Think of winter as your off-season in your annual landscaping game plan. With the right steps, you can prepare your lawn for the coming cold weather months and create a landscape that will add beauty to your home in the coming spring.
Q: When should I aerate and how often?
A: We recommend aerating twice a year in both Spring ( Mar – May ) and Fall ( Aug- Nov ) for most grass types. At a minimum aeration should be done at least once a year.
Q: What do I do after I aerate?
A: There are a few things you can do right after aerating like fertilizing, overseeding, and watering. What you decide depends on your personal preference and the condition of your yard. ( Reference the next three Q & A’s )
Q: What will I achieve by watering my lawn after aeration?
A: Just watering your lawn after aeration can be very beneficial at helping to break down the cores created by the aeration itself. It also allows water direct access to those newly exposed roots. If you are planning on fertilizing with your watering make sure to read all of the instructions on the fertilizer about when or if it should be watered in.
Q: Should I fertilize after aeration?
A: Yes, now is the best time to fertilize while the holes created by the aeration are still open, allowing access to the root system and before the cores start to break down. Always make sure to use the correct fertilizer treatment for the appropriate season. Also remember not to use a fertilizer with any sort of weed control or crabgrass preventer if you also plan on overseeding. If you ARE NOT overseeding a fertilizer with weed control will be fine to use.
Fall is for seeding
Grass grow fastest and strongest when your planting season aligns with the seeds’ natural periods of active growth. Just as with other kinds of plants in your landscape, lawn grasses vary in their growth cycles and regional climate preferences.
Cool-season grasses such as Kentucky bluegrass, perennial ryegrasses and tall fescues, including Kentucky 31 fescue, grow most vigorously during the cool temperatures of late summer and early fall. These grasses flourish across cooler northern climates and into the challenging “transition zone,” where cool and warm regions overlap.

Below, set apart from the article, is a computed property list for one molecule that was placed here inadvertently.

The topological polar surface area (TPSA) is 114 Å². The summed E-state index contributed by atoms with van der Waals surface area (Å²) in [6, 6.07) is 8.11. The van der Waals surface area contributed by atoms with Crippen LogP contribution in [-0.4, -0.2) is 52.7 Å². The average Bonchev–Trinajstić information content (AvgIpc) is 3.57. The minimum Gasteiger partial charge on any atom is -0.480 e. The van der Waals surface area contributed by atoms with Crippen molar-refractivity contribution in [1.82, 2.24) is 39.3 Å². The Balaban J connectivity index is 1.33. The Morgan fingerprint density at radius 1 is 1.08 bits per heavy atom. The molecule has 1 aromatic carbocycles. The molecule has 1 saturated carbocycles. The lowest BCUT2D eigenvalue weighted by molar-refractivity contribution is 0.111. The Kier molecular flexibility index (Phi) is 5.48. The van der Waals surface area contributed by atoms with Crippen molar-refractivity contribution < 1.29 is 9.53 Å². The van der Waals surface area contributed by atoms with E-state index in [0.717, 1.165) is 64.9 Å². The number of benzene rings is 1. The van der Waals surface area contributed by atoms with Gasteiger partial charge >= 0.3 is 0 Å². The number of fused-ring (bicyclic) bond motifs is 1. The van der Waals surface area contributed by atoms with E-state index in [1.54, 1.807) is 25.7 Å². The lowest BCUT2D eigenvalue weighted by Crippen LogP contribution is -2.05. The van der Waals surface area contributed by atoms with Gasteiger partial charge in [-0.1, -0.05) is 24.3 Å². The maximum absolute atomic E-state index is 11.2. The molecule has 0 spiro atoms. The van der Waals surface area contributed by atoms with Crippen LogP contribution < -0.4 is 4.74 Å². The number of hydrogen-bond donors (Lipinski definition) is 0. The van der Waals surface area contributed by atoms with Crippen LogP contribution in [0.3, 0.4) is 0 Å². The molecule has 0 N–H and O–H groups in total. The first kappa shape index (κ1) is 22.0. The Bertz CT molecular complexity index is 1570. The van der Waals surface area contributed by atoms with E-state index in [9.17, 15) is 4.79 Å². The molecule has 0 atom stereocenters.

Time to fertilize trees
When needed, there are two general time frames to fertilize trees: early to mid-spring and late fall when plants are dormant. In spring, applied nutrients are converted to essential plant compounds – sugars, carbohydrates and amino acids – that bolster stem, trunk and root growth. In late fall, some nutrients are used in root growth, with the remainder stored in other plant tissues ready to be used when the roots resume absorption and expansion in the spring.
Early fall applications aren’t recommended because the resulting encouragement of growth that often occurs may not have adequate time to harden off before the onset of winter. If not winter-ready, the stems have a greater potential to suffer winter injury because of their soft and supple nature. Depending on where you live, root function can continue into December.
Be sure to blow out
A thick layer of leaves can suffocate the grass below. If you don’t choose to rake and compost your fall leaves, you could mulch them using a mulching mower. If you have rose bushes or other perennials that require some insulation, you can also use leaves to layer around the bases of these plants.
Cut back perennials
While it’s tempting to cut back the whole flower garden in the fall, even in colder climates, it can be nice to leave some perennials standing throughout winter months. The seeds of Echinacea and Rudbeckia will attract and feed the birds: Sedum will hold onto snow like frosting. There are also plants that like the protection their foliage provides for their crowns. Asclepias (Butterfly Weed), Chrysanthemums and Heuchera (Coral Bells) fare best if cleaned up in the spring.
But some perennials don’t handle rough weather well. They won’t remain attractive after frost and they have recurrent problems with pests and diseases, which will over winter in their fallen foliage and surface in the spring. These perennial flowers-are best cut down in the fall. If they are diseased, throw the foliage away, do not compost it. There will always be exceptions and time will play a factor.